1. Forum
  2. >
  3. Topic: German
  4. >
  5. "Ist der Supermarkt billig?"

"Ist der Supermarkt billig?"

Translation:Is the supermarket cheap?

October 20, 2015



question: does "billig" imply something is inexpensive, of low quality, or both?


It can be understood as both. If you want the avoid the "low quality" meaning, you can say "kostenlos" or "gratis".

EDIT: kostenlos & gratis mean "for free", see mizinamo's comment. SORRY


Äh, was? "Kostenlos, gratis" entsprechen nicht "cheap".

Besser wäre vielleicht "günstig, kostengünstig, preiswert".


Late to the party, but... Having lived in Germany for a few months now, I've noticed - in the East at least - that when people talk about cheap quality they say "Billig" but in talking about prices they say "Günstig". 'Gunstig' is cognate with favourable, but this is how the two words are used.


Es kostet eine Menge Geld, so billig auszusehen. It takes a lot of money to look this cheap. - Dolly Parton


Does this refer to the price of what the supermarket sells, or a price of the supermarket itself? (Or potentially either?) I'm... not entirely sure whether I'd phrase the former the same way in English. (although I'm pretty sure I might do it for "expensive". Hmmm)


Either. Most commonly, you'd probably talk about the prices of the products in the supermarket.


Wait... wouldn't you want to say that the merchandise at the supermarket is cheap rather than saying that the place is cheap itself? This implies that you are trying to buy the supermarket itself.


Come on, that's implied (unless you're a real estate guy or something).


It's just... what if someone doesn't pick up on the implication? I kind of had to to get the answer right, but some young hooligan might not understand. They might not see that it is meant to generalize the merchandise at the supermarket under the name of the supermarket itself.


Anyway I think it means the same in both languages (i.e. it generalizes the merchandise at the supermarket under the name of the supermarket itself). Of course you could clarify it in either language if you have the feeling that you need to.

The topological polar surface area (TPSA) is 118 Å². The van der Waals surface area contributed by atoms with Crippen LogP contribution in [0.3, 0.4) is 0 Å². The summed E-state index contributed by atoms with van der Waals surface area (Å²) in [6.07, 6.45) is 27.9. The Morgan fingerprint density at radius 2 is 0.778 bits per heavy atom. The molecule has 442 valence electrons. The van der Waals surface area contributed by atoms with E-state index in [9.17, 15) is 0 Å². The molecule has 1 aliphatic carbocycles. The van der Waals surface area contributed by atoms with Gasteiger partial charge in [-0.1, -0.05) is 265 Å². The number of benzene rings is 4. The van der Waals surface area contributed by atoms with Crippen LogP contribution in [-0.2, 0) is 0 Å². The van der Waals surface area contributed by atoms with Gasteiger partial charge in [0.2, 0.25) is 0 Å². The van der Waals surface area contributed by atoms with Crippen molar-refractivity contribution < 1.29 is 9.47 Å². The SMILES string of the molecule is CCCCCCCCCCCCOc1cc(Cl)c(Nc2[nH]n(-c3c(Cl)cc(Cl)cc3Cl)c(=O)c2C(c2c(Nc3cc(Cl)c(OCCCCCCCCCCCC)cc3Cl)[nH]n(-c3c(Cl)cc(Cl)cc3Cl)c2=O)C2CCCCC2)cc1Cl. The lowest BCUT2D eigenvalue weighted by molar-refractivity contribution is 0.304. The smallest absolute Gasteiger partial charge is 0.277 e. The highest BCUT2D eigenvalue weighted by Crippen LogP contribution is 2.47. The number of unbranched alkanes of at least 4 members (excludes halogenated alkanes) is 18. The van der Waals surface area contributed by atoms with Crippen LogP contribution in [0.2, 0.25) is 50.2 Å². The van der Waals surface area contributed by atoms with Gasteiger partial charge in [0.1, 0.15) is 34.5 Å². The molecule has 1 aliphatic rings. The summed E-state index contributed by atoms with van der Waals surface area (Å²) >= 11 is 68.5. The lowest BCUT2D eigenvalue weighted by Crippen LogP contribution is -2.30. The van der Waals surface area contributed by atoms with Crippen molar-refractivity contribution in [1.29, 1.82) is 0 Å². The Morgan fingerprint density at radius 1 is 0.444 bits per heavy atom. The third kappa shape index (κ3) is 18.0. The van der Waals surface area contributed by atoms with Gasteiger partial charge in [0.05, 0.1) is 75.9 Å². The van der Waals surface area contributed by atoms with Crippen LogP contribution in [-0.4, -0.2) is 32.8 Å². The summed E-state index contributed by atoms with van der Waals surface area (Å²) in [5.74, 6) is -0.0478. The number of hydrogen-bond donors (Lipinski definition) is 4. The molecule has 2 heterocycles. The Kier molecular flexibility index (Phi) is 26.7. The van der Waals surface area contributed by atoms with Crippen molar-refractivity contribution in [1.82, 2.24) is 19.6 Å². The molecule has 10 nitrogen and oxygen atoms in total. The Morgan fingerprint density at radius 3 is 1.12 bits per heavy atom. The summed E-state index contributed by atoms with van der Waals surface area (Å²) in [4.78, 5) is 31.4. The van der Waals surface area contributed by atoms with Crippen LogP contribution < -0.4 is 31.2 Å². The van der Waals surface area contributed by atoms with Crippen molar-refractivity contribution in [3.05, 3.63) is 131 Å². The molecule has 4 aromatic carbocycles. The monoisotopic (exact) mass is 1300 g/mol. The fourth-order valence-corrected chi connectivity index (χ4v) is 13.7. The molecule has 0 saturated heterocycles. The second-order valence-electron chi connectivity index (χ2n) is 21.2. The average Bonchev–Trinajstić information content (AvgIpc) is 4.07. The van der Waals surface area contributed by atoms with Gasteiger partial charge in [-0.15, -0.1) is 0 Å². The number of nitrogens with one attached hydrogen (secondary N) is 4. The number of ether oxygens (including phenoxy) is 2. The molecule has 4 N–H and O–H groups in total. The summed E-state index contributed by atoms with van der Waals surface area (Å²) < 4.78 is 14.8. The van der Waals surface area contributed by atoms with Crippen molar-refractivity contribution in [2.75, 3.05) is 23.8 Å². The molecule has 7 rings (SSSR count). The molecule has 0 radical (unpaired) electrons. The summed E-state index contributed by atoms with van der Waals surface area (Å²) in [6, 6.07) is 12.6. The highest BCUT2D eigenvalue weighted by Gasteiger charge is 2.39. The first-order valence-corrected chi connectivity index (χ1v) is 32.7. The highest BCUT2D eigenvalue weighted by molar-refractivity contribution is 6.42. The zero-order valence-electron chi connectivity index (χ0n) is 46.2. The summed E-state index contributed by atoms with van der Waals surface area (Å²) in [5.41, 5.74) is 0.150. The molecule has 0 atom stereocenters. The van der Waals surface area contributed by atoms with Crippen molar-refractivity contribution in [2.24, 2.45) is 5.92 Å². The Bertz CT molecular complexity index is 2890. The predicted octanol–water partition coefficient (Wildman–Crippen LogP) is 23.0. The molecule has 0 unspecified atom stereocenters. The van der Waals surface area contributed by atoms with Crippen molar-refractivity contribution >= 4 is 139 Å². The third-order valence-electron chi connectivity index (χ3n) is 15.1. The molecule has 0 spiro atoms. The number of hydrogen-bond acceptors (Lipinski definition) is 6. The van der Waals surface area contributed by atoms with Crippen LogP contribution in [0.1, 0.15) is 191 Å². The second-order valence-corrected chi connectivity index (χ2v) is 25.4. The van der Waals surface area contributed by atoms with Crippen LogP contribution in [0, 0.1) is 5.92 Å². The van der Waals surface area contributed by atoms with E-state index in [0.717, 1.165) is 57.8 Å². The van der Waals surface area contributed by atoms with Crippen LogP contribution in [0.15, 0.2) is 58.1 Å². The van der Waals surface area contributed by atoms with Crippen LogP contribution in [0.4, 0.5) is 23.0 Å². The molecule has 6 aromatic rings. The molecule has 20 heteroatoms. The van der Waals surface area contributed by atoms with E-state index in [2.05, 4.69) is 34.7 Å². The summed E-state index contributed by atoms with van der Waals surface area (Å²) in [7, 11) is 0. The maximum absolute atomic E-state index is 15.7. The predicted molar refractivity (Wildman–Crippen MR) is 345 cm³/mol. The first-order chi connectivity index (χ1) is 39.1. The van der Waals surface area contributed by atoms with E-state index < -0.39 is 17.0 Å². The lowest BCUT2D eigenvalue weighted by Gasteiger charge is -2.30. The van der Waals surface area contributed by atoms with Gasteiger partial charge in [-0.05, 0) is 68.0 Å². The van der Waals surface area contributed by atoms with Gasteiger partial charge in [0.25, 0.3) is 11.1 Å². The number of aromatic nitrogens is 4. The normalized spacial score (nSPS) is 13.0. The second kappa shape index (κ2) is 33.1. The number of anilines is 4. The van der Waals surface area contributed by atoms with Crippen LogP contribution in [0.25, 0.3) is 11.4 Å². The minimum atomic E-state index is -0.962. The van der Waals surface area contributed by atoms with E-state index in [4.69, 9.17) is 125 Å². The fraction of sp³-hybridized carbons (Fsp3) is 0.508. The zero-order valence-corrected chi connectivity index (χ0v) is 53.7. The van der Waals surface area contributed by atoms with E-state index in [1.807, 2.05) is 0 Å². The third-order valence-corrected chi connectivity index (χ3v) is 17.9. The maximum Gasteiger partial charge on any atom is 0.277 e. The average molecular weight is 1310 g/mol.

30 years ago, even i was taking high school German, my teacher was very particular about using "sein" in sentences. He always defaulted to "sein" being a statement of equivalence rather than an introduction to an adjective. You aren't hungry, "Sie sind hungrig." Rather, you have hunger, "Sie haben Hunger." That could have just been his way of getting students to think more like Germans.


Why does the 'g' in billig sound like the 'ch' in other words?

This is similar to how a 'g' is pronounced in Afrikaans, but it is the standard pronunciation and is always used for the g.

When do I know to pronounce the 'g' like in Geld, and or like in billig?


The ending -ig has the "g" sounding like the "ch" in "ich" (not the "ch" in "ach"!).

Otherwise, in standard German, "g" sounds like either "g" in "Geld" or (at the end of words) "k" in "kalt", e.g. "Tag" sound like "Taak".


I had forgotten it sounded like a "k" in other words.

Thanks for the clarification! I will try to remember this :)


Generally, there are no voiceless sounds at the ends of words: Rad "wheel and Rat* "council" sound identical, for example.


Is "that" not correct? It certainly seems to be demonstrative when it relates to a particular supermarket. Thanks!


It can be either "the supermarket" or "that supermarket" or even "this supermarket".


Thank you. I reported it, but I was not sure.


why not "Is the supermarket affordable?"


If you ask someone standing in front of the supermarket "Ist der Supermarkt billig - is the supermarket cheap" they would get that you mean the merchandise, not the supermarket itself. But if you ask if it is affordable - erschwinglich that sounds like you would like to buy the property.


I have to ask, why is it 'supermarket' and 'shopping cart', not 'shoppingcart' in English?


So billig = cheap, but how do I ask if something is affordable? It wouldn't accent affordable.


I would say bezahlbar (literally, "payable") or erschwinglich for "affordable".


For Duo it is, since he bought one


it says that shabby is incorrect when i typed it


Because shabby is not the same as cheap, especially when talking about prices.


Why can't I use 'store' instead of 'supermarket'? Is it being specific with 'supermarket', or do they mean totally different things in Germany?


Supermarkt (supermarket) is one kind of Geschäft, Laden (store), so it's more specific.


Thank you:)


To avoid the confusion of "cheap," does Duolingo accept "inexpensive" or even "economical"? I have found that schlecht for people I would rather translate as "poor" -- he is a poor teacher, for example, but Duolingo doesn't accept some of those more diplomatic descriptions.


"cheap" matches German billig -- it has the same two meanings of "not costing a lot" and "low-quality".


I guess the name of the Billa supermarket chain comes from this word.

Learn German in just 5 minutes a day. For free.